Reflections on the 2019 CrossFit Games

It’s been a strange year.

Once we started to get word of large scale changes to the landscape of competitive CrossFit after the 2018 Games, each new revelation left us with more questions than answers. I’m not entirely sure that’s no longer the case, but I do feel a little more confident in giving an assessment of where we stand, now that the 2019 CrossFit Games have come to a close.

Qualification Process: By and large, I think the Open + Sanctionals model has the potential to be a significant improvement over the Regionals model. From my perspective, there's nothing particularly desireable about a system in which an athlete's entire season can be upended with a relatively minor injury a week out, or something of that nature. All else being equal, having more opportunities to qualify is better for everyone, though it certainly can present some financial challenges. My hope is that Sanctional coordinators do a good job of dispersing payouts among competitors fairly evenly, rather than making it extremely top-heavy. That would make make it easier for competitors to attend multiple competitions in their efforts to qualify, and also disincentivize athletes who are already qualified from attending multiple competitions to make more money.

National Champions: Although the National Champions were, on average, behind the curve this year, I think the decision to include them will prove to be a good one. lt was pretty great to meet people from all around the world, who were absolutely stoked to be part of the Games. And I suspect that we're going to see a fairly rapid increase in the average fitness level of National Champions going forward. Event one knocked a lot of National Champions out of the Games - just as rope climbs have brickwalled Rich Froning and Mat Fraser. I'm excited to see who this year's rope is a major catalyst for.

Cuts: In general, I'm fine with the move to an elimination model. And the sense I get is that the athletes are fine with it too - they're willing to compete, and being willing to compete means being willing to get beat.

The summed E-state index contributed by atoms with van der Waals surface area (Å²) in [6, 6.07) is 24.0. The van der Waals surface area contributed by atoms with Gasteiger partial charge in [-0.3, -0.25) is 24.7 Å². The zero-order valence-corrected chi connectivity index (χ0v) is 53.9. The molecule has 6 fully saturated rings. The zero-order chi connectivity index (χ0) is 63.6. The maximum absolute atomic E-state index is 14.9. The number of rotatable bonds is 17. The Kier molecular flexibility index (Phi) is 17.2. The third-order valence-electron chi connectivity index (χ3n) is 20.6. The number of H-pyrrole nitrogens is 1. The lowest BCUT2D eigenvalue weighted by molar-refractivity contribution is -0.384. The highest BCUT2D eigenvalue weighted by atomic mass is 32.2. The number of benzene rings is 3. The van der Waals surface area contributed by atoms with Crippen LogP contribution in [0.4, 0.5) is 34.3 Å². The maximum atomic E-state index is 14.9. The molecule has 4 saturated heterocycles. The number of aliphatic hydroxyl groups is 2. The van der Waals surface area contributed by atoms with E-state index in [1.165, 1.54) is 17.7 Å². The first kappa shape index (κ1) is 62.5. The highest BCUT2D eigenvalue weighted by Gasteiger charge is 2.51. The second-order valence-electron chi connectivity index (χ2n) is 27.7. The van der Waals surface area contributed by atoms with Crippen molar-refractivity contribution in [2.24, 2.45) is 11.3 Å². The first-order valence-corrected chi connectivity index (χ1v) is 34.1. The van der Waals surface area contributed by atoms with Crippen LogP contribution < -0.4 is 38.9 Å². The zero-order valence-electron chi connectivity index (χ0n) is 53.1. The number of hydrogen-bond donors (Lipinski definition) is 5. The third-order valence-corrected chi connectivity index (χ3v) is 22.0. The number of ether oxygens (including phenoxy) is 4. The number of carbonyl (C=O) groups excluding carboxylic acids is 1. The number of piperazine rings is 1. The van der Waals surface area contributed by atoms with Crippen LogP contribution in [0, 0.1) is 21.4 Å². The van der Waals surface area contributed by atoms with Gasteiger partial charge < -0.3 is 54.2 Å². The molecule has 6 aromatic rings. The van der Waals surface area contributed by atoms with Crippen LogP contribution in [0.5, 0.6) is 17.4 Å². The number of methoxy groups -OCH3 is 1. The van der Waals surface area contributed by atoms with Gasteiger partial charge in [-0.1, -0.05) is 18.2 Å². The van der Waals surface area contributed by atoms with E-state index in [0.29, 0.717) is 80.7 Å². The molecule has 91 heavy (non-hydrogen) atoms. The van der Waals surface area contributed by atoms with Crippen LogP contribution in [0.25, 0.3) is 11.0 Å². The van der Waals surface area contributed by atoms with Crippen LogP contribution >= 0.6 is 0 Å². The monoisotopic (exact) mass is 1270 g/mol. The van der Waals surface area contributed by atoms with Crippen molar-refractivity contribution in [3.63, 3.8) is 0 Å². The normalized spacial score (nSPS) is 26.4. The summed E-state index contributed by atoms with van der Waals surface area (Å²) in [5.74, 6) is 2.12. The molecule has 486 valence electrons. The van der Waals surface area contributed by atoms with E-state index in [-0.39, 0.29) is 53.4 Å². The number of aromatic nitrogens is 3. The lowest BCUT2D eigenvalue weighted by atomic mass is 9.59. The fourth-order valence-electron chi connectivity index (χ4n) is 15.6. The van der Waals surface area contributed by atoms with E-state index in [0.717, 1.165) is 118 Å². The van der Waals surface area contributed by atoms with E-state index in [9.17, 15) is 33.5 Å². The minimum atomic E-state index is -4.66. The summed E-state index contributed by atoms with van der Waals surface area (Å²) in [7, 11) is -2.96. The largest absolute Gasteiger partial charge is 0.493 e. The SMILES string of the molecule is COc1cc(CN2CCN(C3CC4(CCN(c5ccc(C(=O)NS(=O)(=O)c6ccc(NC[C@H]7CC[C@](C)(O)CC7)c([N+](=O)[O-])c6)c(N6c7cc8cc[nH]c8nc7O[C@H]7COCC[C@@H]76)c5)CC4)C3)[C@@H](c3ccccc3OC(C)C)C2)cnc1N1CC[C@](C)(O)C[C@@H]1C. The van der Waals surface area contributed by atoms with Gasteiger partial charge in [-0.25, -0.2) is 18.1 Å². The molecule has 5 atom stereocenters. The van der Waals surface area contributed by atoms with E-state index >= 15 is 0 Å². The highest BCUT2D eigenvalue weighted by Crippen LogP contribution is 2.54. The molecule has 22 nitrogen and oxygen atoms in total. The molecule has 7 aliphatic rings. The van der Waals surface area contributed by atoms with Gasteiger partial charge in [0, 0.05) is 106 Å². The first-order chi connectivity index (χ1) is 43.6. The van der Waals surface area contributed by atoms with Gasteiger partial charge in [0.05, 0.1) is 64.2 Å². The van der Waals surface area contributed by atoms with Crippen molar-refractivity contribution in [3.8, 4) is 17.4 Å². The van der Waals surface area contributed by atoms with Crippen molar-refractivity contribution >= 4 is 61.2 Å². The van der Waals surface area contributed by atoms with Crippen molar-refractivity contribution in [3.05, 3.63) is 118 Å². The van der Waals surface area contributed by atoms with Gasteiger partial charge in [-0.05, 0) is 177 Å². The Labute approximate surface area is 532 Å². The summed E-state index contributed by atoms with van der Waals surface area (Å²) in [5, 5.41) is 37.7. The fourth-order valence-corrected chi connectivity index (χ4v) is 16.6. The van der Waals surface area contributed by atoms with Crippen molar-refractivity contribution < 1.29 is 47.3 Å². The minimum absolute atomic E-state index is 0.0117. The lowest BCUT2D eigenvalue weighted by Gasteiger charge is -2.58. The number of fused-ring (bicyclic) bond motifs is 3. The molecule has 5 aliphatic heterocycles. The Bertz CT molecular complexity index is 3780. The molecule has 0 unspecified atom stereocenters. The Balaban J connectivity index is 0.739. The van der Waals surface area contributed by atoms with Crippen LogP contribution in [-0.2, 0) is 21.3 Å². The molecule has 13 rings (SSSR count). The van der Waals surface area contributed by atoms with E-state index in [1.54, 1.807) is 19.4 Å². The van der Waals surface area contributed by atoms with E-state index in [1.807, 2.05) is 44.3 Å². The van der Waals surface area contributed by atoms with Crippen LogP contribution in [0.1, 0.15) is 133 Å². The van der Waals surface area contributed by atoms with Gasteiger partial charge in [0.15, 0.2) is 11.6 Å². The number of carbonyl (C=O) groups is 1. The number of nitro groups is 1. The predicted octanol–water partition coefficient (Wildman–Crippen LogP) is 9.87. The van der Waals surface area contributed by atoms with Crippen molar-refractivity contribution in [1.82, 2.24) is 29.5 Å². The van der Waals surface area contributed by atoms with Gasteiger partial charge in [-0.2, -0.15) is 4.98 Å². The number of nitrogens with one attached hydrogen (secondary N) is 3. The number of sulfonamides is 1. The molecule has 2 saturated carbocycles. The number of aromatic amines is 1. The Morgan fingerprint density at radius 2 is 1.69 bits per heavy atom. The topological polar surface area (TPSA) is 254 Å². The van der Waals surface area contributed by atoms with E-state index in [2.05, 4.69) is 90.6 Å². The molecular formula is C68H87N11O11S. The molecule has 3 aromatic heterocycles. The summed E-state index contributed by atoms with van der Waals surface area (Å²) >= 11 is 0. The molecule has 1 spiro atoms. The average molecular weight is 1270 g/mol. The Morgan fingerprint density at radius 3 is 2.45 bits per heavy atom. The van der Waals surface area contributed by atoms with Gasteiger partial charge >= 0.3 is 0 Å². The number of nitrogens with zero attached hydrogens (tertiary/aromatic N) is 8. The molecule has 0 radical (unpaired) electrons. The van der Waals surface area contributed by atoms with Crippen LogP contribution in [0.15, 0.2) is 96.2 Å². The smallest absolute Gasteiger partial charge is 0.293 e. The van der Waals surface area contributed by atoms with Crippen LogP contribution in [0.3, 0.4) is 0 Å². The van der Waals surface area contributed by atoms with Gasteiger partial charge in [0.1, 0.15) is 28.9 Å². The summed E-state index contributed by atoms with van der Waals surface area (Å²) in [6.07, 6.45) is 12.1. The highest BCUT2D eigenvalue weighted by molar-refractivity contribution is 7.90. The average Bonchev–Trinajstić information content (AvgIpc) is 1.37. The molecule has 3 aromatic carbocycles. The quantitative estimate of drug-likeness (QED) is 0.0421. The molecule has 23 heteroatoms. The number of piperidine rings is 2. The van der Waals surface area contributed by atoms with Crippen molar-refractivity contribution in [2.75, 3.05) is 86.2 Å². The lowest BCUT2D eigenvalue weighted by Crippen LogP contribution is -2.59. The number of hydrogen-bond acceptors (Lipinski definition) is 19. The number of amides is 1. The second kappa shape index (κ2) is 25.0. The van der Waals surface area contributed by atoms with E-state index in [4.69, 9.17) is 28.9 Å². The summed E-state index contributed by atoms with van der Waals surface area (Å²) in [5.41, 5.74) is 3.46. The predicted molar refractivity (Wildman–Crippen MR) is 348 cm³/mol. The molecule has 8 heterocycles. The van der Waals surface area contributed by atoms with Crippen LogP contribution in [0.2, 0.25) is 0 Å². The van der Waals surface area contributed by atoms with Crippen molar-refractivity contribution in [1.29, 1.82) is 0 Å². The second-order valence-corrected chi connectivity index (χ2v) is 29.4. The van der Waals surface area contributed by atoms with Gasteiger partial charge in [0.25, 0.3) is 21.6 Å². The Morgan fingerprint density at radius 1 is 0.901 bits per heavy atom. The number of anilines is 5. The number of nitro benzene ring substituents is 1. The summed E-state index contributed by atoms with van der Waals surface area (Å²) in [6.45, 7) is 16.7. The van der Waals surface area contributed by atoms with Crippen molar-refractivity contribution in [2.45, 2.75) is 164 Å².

But the way the cuts were handled this year was atrocious, and needs a complete overhaul.

This is the core of the problem for me: there were twelve total scored events at the 2019 CrossFit Games. The field was cut from 140+ athletes to ten athletes by the end of the sixth event. That means that outside of the top ten, no athlete completed more than 50% of the scored events.

This raises a series of questions. First - are the event coordinators confident that the first six events were sufficiently predictive to determine the ten fittest athletes in the field? If so, why were there twelve events? If not, how could it possibly be appropriate to cut 90% of the field based on them?

One possibility is that the first six events were sufficient to determine the ten fittest atheltes in the field, but not sufficent to rank those athletes. If this is the case, there ought to be some plausible, mathematically explicable reason for this. I'm not a numbers guy, but if such a reason exists, it doesn't jump out at me.

A related problem is the aggressiveness of the cuts. Eliminating half the field after a single event is unacceptable - there is no single event that can provide a sufficient sample of the athlete's performance to eliminate them from a competition specifically about exposing the athletes to a broad range of tests. Barring the inclusion of a single event which is really multiple events (e.g. 5k row + 30 muscle-ups for time + 1RM clean & jerk, or something like that), there's just no way that one event provides the information needed to be sure that all of the athletes being eliminated are actually in the bottom HALF of the field.

This isn't a programming issue - all the events were perfectly fine. The problem is that the more aggressive the cuts are, the more the sequencing of events matters, and the more the sequencing of events matters, the more arbitrary the eliminations become. There were athletes eliminated in the first event who undoubtedly were fit enough to move forward if measured across a range of tests - which, again, is supposed to be the point of the CrossFit Games.

Fortunately, I think this is a relatively easy fix with two basic heuristics.

  1. Never cut based on one event. To make it simple, it could just be three events per day with a cut at the end of each day. If day one of the Games had been a classic CrossFit workout, a long endurance piece, and a heavy lift, a fairly large cut at the end of the day would have been appropriate.

  2. At any point in the competition, the number of athletes eliminated should be reasonably commensurate with the number of events completed. I'm not sure what the "right" ratio of events to eliminations is, but I'm quite confident that it's not 93% of athletes out on 50% of events - unless, of course, the coordinators believe that the first six events are sufficiently predictive, which returns us to the problem above...if six events are enough, why have twelve?

Overall, I’m feeling optimistic about the future of the sport. I’m hopeful that feedback from the community at large will make its way to the right people, and that those people will listen carefully. The CrossFit Games and the broader mission of CFHQ do not have to be in conflict - with a few modifications, the new model has serious promise to both find the Fittest on Earth and to contribute to the ability of the CrossFit community to change people’s lives for the better.